More on last week's DRBC hearing in Deposit: Local pro-drillers speak out

Photo of crowd outside last week's DRBC hearing in Deposit by Lillian Browne.

On Wednesday, June 1, the Delaware River Basin Commission held a public hearing in Deposit to discuss whether or not the agency should grant XTO Energy a permit to withdraw water from the Oquaga Creek for hydraulic fracturing in Delaware and Broome Counties.

The hearing drew hundreds of people, but press coverage of it has been fairly sparse. We ran an item on the hearing last week, in which we linked to a story by the Binghamton Press and Sun Bulletin, which sent reporter Steve Reilly to cover the hearing. Reilly notes that the anti-drilling faction was well represented:

While both sides enjoyed healthy representation on Wednesday, the majority of the speakers spoke against the withdrawal.

"A large withdrawal operation with a staging area for trucks and industrial activity would negatively affect the best use of this creek," said Sullivan County resident Carolyn Duke.

Since then, we've come across a few more accounts that go into more detail about the pro-drilling comments made at the hearing. Here's Energy In Depth, a gas industry newsletter, with an account of the hearing (and a brief video clip of a Sanford landowner testifying):

As for the actual comment period, I am proud to say that the first 21 speakers stood up in support of XTO’s application, and not a one went over the allotted 2 minutes! These testimonies were predominately given by elected officials from Broome and Delaware Counties who represent the best interests of their constituents in those areas. It was great to see so many officials take a stand for the people they represent.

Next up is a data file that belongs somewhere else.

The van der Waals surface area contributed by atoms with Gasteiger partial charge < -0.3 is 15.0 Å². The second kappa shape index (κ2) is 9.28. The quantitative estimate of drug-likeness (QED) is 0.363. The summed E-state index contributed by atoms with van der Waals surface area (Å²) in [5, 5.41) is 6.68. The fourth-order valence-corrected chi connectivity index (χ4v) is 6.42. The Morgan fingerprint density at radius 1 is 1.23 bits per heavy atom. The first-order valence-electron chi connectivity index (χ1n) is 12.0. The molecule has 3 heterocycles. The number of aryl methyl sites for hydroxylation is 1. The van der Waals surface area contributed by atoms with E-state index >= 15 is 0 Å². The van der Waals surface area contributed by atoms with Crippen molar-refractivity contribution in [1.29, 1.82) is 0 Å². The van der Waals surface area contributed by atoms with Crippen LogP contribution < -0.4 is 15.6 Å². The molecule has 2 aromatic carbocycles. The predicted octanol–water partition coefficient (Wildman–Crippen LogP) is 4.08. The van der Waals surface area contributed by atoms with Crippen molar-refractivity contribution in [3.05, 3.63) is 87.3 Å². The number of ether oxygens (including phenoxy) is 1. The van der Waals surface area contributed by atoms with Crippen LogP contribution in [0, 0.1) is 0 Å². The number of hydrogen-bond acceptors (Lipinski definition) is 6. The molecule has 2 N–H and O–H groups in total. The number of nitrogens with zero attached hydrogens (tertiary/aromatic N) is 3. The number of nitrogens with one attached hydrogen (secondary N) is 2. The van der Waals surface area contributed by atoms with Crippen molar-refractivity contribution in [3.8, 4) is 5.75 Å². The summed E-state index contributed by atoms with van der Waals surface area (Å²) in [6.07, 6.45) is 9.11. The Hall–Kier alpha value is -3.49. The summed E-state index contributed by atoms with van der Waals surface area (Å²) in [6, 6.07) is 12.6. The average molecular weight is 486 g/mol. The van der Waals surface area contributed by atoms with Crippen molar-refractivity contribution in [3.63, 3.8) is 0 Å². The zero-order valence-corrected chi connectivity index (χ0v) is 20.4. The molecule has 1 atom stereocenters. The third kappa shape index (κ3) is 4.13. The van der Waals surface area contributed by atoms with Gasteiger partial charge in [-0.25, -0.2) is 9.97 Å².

All editorializing aside, the testimony from local elected officials was indeed overwhelmingly pro-drilling. Watershed Post correspondent Lillian Browne attended the hearing and sent us an account of the first two and a half hours of testimony, which was dominated by pro-drilling comments. Alas, Browne was unable to stay for the entire hearing, but her eyewitness account includes many comments made at the hearing by local officials and landowners.

Browne's report:

"Hundreds of people lined the sidewalks to Deposit Central School on Wednesday to be heard on the issue of withdrawal of water from Oquaga Creek by XTO Energy, Inc.  The soaring temperatures and high humidity seemed to exacerbate the already heated tempers of individuals and groups on opposite sides of Marcellus shale drilling activities in the area.

Rick Williams, a Deposit resident, was present to support the granting of the permit by the Delaware River Basin Commissioner (DRBC) to XTO Energy, “We want to help support XTO. This is normally a simple application. There is some protesting that has made a simple application turn into a big controversial project. We were at other hearings where 16 applications were rubberstamped for more water than this. It’s out of hand and needs to move forward.”

The resounding message of both elected officials in Delaware and Broome Counties and residents and landowners in the Towns of Deposit and Sanford were in favor of the Delaware River Basin Commission granting the permit to XTO Energy, Inc., which is wholly owned by Exxon Mobil.  The public hearing, held on June 1st, in Deposit, was the second of two public hearings on this permit application. The first hearing was held on Trenton, NJ on May 11th. The DRBC agreed to hear public comment at a location near the site of the proposed withdrawal.